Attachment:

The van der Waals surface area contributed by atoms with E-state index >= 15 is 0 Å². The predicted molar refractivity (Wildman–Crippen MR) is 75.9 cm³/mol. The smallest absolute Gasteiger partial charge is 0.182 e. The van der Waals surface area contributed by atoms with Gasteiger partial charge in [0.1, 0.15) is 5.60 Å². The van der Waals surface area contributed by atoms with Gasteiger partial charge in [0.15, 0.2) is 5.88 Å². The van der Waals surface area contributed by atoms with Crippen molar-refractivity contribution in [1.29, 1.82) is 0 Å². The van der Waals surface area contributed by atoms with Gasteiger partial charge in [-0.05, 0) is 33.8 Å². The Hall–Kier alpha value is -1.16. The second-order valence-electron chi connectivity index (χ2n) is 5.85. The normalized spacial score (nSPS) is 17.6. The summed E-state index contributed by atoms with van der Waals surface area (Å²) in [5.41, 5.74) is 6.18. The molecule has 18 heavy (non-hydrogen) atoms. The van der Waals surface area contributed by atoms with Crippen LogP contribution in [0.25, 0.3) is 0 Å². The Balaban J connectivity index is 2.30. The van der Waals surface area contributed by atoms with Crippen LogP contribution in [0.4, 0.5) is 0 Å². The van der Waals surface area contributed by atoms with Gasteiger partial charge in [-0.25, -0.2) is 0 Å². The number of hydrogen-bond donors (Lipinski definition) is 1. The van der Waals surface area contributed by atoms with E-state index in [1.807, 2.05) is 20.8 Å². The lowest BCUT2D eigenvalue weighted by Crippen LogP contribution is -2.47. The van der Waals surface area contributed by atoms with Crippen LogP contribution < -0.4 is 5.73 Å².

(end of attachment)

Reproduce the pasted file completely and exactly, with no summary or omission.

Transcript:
The van der Waals surface area contributed by atoms with E-state index >= 15 is 0 Å². The predicted molar refractivity (Wildman–Crippen MR) is 75.9 cm³/mol. The smallest absolute Gasteiger partial charge is 0.182 e. The van der Waals surface area contributed by atoms with Gasteiger partial charge in [0.1, 0.15) is 5.60 Å². The van der Waals surface area contributed by atoms with Gasteiger partial charge in [0.15, 0.2) is 5.88 Å². The van der Waals surface area contributed by atoms with Crippen molar-refractivity contribution in [1.29, 1.82) is 0 Å². The van der Waals surface area contributed by atoms with Gasteiger partial charge in [-0.05, 0) is 33.8 Å². The Hall–Kier alpha value is -1.16. The second-order valence-electron chi connectivity index (χ2n) is 5.85. The normalized spacial score (nSPS) is 17.6. The summed E-state index contributed by atoms with van der Waals surface area (Å²) in [5.41, 5.74) is 6.18. The molecule has 18 heavy (non-hydrogen) atoms. The van der Waals surface area contributed by atoms with Crippen LogP contribution in [0.25, 0.3) is 0 Å². The Balaban J connectivity index is 2.30. The van der Waals surface area contributed by atoms with Crippen LogP contribution in [0.4, 0.5) is 0 Å². The van der Waals surface area contributed by atoms with Gasteiger partial charge in [-0.25, -0.2) is 0 Å². The number of hydrogen-bond donors (Lipinski definition) is 1. The van der Waals surface area contributed by atoms with E-state index in [1.807, 2.05) is 20.8 Å². The lowest BCUT2D eigenvalue weighted by Crippen LogP contribution is -2.47. The van der Waals surface area contributed by atoms with Crippen LogP contribution < -0.4 is 5.73 Å².